When it was time to move back to Portland from Hawaii, Carolyn waited more than two years to give Alaska Air time to change its policy to allow her pet bunnies to fly in the cabin with her. When they did she bought a whole row of seats so each bunny could have its own.

How fiercely do you love what you love?

Some memories get dreamier as time goes by. Take our helicopter ride over Manhattan. What an exciting addition to the family scrapbook! It was so much fun.
 
Jane Sobel Klonsky wasn’t looking forward to being in a helicopter the way Darrell and Katie and I were. She’s afraid of heights, for one thing. And she was hanging out the window of one -- securely harnessed, but hanging -- so she could get pictures of the New York City Marathon from the air.

What kept her focused, so to speak? Her camera. Fear’s no match for it, she says.

I wondered if it was like the glass or plastic or whatever it is between you and a cab driver that -- according to Jerry Seinfeld -- makes a death-defying ride feel like you’re watching a movie.

“That’s exactly what it’s like,” Jane says.

What calms you down?

Have you left a mark?
September 26, 2017

Our family dermatologist is retiring. He’s the guy who took a laser to baby Katie’s forehead once upon, and thanks to him an otherwise distracting birthmark quickly faded into “Where Was That Thing Again?” Land. He’s the guy we’d ask about the sun damage on Darrell’s back, and he’s much of the reason you can barely see a scar from a long-ago car accident on my own forehead.

I’ll miss him a lot. There was something so reassuring about even his posture, which was perfect -- and was much of the reason he exuded a quiet confidence.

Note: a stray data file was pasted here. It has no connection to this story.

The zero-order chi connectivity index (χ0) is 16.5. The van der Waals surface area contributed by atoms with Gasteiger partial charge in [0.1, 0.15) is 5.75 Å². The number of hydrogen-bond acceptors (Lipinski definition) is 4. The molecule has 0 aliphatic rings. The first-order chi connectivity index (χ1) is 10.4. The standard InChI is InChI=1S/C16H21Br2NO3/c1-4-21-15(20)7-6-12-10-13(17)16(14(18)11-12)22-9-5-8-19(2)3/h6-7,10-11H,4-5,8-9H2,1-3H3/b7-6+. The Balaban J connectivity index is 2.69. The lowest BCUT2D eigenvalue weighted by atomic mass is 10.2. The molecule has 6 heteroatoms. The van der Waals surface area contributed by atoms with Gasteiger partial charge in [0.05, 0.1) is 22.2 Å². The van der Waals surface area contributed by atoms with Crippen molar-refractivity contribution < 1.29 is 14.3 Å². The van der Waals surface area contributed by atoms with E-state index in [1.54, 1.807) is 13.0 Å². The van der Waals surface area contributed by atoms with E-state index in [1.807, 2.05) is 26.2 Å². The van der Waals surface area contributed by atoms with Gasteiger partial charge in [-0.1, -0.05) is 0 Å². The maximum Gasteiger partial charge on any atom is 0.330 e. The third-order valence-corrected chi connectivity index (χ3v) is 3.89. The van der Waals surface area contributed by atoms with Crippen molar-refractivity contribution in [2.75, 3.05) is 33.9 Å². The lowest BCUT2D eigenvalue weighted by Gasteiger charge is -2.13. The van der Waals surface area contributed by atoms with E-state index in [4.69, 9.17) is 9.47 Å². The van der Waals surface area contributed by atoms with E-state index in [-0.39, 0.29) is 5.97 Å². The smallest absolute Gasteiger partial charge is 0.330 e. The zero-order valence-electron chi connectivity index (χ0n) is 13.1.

I’ll miss his seemingly infinite patience. His days were long, as was the wait to get on his schedule because he was a hit with more than just the Andersons. But he answered every question as if he had all the time in the world and you were the most important person in the world.

I didn’t know until the last time we saw him it would probably be the last time unless we, say, run into him in the grocery store. He could tell by my reaction I was heartbroken. It made me glad I’d written him so many thank-you notes over the years. He knows a little something about me, too. I appreciate someone while he’s in my life, not just in retrospect.

Who keeps you honest?
September 25, 2017

My friend Brooks Palmer is the kindest person I’ve ever spoken with. He helps me be kinder to myself. He’s my kindness coach.

When I’m trying to decide whether to keep something, I’ll ask myself how that object makes me feel -- the way Brooks taught me. If the answer’s “good” I don’t stop there. I’ll pretend Brooks is off to the side, looking at the expression on my face with a raised eyebrow.

“Fine,” I’ll almost always say, then. “I’ll let it go.”

If keeping something’s the right thing to do, after all,  you won’t need to ask. You’ll know.

That’s what friends are for, I suddenly realize. They help you remember what you already know.

Are you telling the truth?
September 20, 2017

the sun“Advice is what you ask for when you know the answer but wish you didn’t.”

Ever heard that?

It rings so true with me so constantly I find it hilarious. I’ve associated the need to poll people for their opinions with the need to pull my head out.

A friend, who happens to be a regular on the show, says hesitation is also illuminating. By way of proving that point he asked me during the show if I like hosting it. “I love it,” I gushed. I didn’t need to think about it.

The truth’s like that. Simple. No hesitation, no conditions.

Next question!